“I decided to modify the protocol a couple of weeks ago” were the words of a novice employee from another group performing some analyses in my laboratory. The scenario was very concerning. The instrument was leaking large amounts of chemical solution, the employee was not wearing any personal protective equipment, and this employee openly disclosed having adapted the standard operating protocol (SOP) in the past. Among many other things, one question I asked was, “Who trained you?”
A few months ago, I highlighted the importance of having detailed and written protocols so that new employees can easily perform tasks when labor turns over. I am still convinced that having these protocols is critical. However, are good protocols useful enough when there is no training?
In his book, The Four Elements of Successful Management, Don Marshal highlights direction as one of four keys to manage labor effectively. Direction implies that proper training is needed to ensure employees can succeed in performing their tasks. In this regard, having a well-written protocol is not sufficient for successful performance because protocols can still be misinterpreted by the trainees. I recall an instance during a training this past month when I had to stress to an employee that protocols are to be followed as written and not subjected to modifications.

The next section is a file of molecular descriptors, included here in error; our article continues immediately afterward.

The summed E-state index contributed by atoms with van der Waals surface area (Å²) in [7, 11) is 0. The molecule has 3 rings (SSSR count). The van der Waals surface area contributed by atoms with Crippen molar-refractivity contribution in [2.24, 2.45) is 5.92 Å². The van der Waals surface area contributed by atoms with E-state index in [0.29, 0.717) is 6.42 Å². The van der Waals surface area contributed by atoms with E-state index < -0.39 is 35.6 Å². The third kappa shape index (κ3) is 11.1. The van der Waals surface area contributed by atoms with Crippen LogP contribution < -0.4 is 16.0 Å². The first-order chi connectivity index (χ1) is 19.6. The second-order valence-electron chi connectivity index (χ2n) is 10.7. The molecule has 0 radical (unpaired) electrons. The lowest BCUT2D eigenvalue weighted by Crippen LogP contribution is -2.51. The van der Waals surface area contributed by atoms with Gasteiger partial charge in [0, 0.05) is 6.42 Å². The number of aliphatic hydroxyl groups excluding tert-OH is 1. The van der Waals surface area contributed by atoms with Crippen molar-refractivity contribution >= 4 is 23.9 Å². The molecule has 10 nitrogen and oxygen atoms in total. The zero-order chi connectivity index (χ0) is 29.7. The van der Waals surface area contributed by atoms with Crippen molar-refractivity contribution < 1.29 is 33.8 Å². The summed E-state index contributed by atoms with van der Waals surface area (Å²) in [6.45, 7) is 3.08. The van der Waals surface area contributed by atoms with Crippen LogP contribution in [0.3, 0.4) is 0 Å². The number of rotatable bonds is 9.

Two opposite styles of training exist. One is where direction is absent, and the other is where direction is excessive. The latter is conservative and sometimes expensive in the short run. After all, it is the manager’s time that is at stake.
The former, however, is more liberal and less expensive for the manager in the short run. That being said, the consequences of a lack of training can be substantial and catastrophic. In the long run, how beneficial can a “no training approach” be if economic losses occur due to tasks performed inefficiently or ineffectively or if an employee suffers an accident due to a lack of training?
What is your approach as a dairy manager to train your new employees?